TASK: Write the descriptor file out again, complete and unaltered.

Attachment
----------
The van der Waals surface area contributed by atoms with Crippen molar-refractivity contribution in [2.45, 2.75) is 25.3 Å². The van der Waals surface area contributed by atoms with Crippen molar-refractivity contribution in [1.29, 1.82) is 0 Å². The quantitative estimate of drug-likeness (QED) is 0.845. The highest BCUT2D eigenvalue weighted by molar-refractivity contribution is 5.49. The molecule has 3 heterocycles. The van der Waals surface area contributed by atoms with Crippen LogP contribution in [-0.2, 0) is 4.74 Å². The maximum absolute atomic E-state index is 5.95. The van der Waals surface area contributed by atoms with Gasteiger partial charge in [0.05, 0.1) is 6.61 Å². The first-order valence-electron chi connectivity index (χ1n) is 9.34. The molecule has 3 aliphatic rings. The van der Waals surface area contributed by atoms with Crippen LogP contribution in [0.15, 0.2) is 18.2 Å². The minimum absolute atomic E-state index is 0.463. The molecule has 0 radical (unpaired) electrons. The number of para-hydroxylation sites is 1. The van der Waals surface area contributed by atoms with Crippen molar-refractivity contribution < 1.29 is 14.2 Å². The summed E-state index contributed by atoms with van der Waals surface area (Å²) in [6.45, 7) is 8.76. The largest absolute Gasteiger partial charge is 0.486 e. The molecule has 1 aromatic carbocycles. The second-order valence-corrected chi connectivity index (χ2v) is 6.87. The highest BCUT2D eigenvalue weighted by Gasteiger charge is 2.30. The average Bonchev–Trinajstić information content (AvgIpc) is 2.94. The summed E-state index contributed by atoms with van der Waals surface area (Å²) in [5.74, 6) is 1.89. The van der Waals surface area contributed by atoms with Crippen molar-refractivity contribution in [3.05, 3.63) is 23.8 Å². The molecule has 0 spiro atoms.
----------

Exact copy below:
The van der Waals surface area contributed by atoms with Crippen molar-refractivity contribution in [2.45, 2.75) is 25.3 Å². The van der Waals surface area contributed by atoms with Crippen molar-refractivity contribution in [1.29, 1.82) is 0 Å². The quantitative estimate of drug-likeness (QED) is 0.845. The highest BCUT2D eigenvalue weighted by molar-refractivity contribution is 5.49. The molecule has 3 heterocycles. The van der Waals surface area contributed by atoms with Crippen LogP contribution in [-0.2, 0) is 4.74 Å². The maximum absolute atomic E-state index is 5.95. The van der Waals surface area contributed by atoms with Gasteiger partial charge in [0.05, 0.1) is 6.61 Å². The first-order valence-electron chi connectivity index (χ1n) is 9.34. The molecule has 3 aliphatic rings. The van der Waals surface area contributed by atoms with Crippen LogP contribution in [0.15, 0.2) is 18.2 Å². The minimum absolute atomic E-state index is 0.463. The molecule has 0 radical (unpaired) electrons. The number of para-hydroxylation sites is 1. The van der Waals surface area contributed by atoms with Crippen molar-refractivity contribution < 1.29 is 14.2 Å². The summed E-state index contributed by atoms with van der Waals surface area (Å²) in [6.45, 7) is 8.76. The largest absolute Gasteiger partial charge is 0.486 e. The molecule has 1 aromatic carbocycles. The second-order valence-corrected chi connectivity index (χ2v) is 6.87. The highest BCUT2D eigenvalue weighted by Gasteiger charge is 2.30. The average Bonchev–Trinajstić information content (AvgIpc) is 2.94. The summed E-state index contributed by atoms with van der Waals surface area (Å²) in [5.74, 6) is 1.89. The van der Waals surface area contributed by atoms with Crippen molar-refractivity contribution in [3.05, 3.63) is 23.8 Å². The molecule has 0 spiro atoms.